Sin City: A Dame to Kill For

A nice picture of Joseph Gordon-Levitt to help make up for his lack of plot.

As far as I can tell, it’s absolutely no use trying to figure out where this movie fits in with the first movie. I almost gave myself a headache trying to work it all out. But some people who were dead at the end of the first Sin City are alive here and some who were dead are still dead, even if they’re not quite gone. Marv (Mickey Rourke, Immortals) certainly doesn’t seem dead or ghostly, though he is stuck being everyone’s go-to guy when they want revenge and don’t have the muscle to manage it by themselves.
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Surrogates

New this year: FBI Ken and Barbie

Bruce Willis with hair! When’s the last time you saw that? We’re talking bleached-blond surfer-dude hair that flops over his forehead. And yet, after the first moment of shock, it doesn’t look all that silly, which is a pretty impressive achievement, I’d say.

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Looper

Bruce WIllis holds himself hostage. Er, holds Joseph Gordon-Levitt hostage.

In 2070 or thereabouts, it’s terribly difficult to dispose of a body because everyone’s tagged with some sort of electronic chip. Like what people do with their cats and dogs, I guess. So when a crime lord wants someone to disappear, there’s a whole extra level of difficulty involved. Enter the miracle of time travel. I was curious to discover if it was invented specifically to solve this problem, but they don’t say.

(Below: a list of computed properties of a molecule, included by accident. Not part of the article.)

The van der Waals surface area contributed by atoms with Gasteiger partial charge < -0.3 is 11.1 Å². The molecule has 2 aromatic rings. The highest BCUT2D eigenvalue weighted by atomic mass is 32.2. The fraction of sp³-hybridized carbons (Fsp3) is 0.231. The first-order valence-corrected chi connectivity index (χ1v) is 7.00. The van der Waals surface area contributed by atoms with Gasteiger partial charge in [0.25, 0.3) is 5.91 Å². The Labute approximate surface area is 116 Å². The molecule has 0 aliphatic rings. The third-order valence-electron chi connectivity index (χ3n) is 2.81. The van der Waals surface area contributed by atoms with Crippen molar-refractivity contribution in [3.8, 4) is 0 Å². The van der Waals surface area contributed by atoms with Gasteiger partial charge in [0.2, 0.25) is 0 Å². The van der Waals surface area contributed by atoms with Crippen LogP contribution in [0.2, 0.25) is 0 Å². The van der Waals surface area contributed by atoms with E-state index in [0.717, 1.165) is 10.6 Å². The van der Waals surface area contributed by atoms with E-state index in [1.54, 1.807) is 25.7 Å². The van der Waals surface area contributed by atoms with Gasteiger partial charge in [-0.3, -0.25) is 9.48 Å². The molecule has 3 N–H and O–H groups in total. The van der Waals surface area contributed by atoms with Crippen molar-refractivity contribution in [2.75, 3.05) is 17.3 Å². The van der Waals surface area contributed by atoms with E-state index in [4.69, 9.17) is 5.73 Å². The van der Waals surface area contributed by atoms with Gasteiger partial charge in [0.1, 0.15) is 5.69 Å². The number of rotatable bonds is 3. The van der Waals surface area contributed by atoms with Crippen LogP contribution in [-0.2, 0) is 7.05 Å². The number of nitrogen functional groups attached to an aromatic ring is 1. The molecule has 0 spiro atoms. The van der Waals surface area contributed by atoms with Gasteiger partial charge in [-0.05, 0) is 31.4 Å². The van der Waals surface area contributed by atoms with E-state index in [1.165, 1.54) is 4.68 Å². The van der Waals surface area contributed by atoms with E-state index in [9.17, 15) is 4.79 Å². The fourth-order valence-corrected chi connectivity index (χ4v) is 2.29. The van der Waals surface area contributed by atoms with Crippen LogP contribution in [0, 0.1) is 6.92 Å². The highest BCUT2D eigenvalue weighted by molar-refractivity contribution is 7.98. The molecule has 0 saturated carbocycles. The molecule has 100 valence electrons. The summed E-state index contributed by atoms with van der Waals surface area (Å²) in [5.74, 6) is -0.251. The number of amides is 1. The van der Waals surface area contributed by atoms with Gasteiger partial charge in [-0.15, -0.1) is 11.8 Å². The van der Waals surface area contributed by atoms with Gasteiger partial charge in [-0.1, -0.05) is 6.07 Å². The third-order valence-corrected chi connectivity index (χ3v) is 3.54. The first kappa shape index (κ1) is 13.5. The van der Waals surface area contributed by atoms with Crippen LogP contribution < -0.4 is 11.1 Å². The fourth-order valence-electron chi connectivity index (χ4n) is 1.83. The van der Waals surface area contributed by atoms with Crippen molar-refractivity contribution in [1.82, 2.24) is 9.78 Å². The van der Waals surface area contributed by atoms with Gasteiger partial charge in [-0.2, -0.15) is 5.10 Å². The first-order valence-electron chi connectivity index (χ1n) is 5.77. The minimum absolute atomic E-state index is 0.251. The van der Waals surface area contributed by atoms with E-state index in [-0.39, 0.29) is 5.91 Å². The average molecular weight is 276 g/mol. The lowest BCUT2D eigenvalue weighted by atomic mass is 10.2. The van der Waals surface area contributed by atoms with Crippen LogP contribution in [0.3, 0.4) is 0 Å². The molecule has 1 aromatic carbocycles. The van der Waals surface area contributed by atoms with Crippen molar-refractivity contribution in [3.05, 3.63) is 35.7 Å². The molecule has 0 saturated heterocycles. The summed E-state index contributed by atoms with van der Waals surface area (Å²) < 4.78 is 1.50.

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The Top 5 Movies Secretly Based on Comic Books

The MCND Top Five List logo.

Okay, it isn’t such a huge secret, but once in a while the studios just don’t seem to want to make a big deal about the fact that a particular flick is based on a comic book and/or graphic novel. This is probably mostly because a lot of people still think of comic books as featuring nothing but four-color heroes in a clear-cut struggle of Good vs. Evil, even though these days that image often couldn’t be further from the truth. In fact, movies often have to tone down the level of mature themes that can be found in some graphic novels. Take a look at these Top 5, for instance:

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Red

Helen Mirren and one of her impeccable selection of really big guns.

Red isn’t a reference to the color, though of course there’s a lot of blood. Nor is it a nickname — there are no redheads in sight. It’s actually an acronym, though if you haven’t read the graphic novel, I won’t spoil the surprise by telling you what it stands for. And yes, this was based on a graphic novel of the same name, by writer Warren Ellis and artist Cully Hamner. I think a couple of people in the audience were a little startled to see the DC logo in the opening credits, actually.
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